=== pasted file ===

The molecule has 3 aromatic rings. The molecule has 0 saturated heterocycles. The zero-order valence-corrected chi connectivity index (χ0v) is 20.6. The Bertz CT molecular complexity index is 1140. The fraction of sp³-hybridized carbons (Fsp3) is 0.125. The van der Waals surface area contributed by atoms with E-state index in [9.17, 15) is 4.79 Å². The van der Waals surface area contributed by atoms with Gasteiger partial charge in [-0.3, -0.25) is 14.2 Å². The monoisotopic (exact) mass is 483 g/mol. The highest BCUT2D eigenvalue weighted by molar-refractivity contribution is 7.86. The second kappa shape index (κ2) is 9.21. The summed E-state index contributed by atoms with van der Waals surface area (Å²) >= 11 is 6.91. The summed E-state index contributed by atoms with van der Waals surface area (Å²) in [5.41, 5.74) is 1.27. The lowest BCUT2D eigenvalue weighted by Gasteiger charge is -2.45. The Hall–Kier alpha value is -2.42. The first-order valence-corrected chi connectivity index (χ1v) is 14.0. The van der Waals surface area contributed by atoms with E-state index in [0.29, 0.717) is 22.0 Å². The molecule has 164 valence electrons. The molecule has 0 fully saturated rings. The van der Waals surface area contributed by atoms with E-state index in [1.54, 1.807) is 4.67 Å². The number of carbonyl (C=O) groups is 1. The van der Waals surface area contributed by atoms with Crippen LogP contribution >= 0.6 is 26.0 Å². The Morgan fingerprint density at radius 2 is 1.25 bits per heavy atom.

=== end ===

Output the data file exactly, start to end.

The molecule has 3 aromatic rings. The molecule has 0 saturated heterocycles. The zero-order valence-corrected chi connectivity index (χ0v) is 20.6. The Bertz CT molecular complexity index is 1140. The fraction of sp³-hybridized carbons (Fsp3) is 0.125. The van der Waals surface area contributed by atoms with E-state index in [9.17, 15) is 4.79 Å². The van der Waals surface area contributed by atoms with Gasteiger partial charge in [-0.3, -0.25) is 14.2 Å². The monoisotopic (exact) mass is 483 g/mol. The highest BCUT2D eigenvalue weighted by molar-refractivity contribution is 7.86. The second kappa shape index (κ2) is 9.21. The summed E-state index contributed by atoms with van der Waals surface area (Å²) >= 11 is 6.91. The summed E-state index contributed by atoms with van der Waals surface area (Å²) in [5.41, 5.74) is 1.27. The lowest BCUT2D eigenvalue weighted by Gasteiger charge is -2.45. The Hall–Kier alpha value is -2.42. The first-order valence-corrected chi connectivity index (χ1v) is 14.0. The van der Waals surface area contributed by atoms with E-state index in [0.29, 0.717) is 22.0 Å². The molecule has 164 valence electrons. The molecule has 0 fully saturated rings. The van der Waals surface area contributed by atoms with E-state index in [1.54, 1.807) is 4.67 Å². The number of carbonyl (C=O) groups is 1. The van der Waals surface area contributed by atoms with Crippen LogP contribution >= 0.6 is 26.0 Å². The Morgan fingerprint density at radius 2 is 1.25 bits per heavy atom.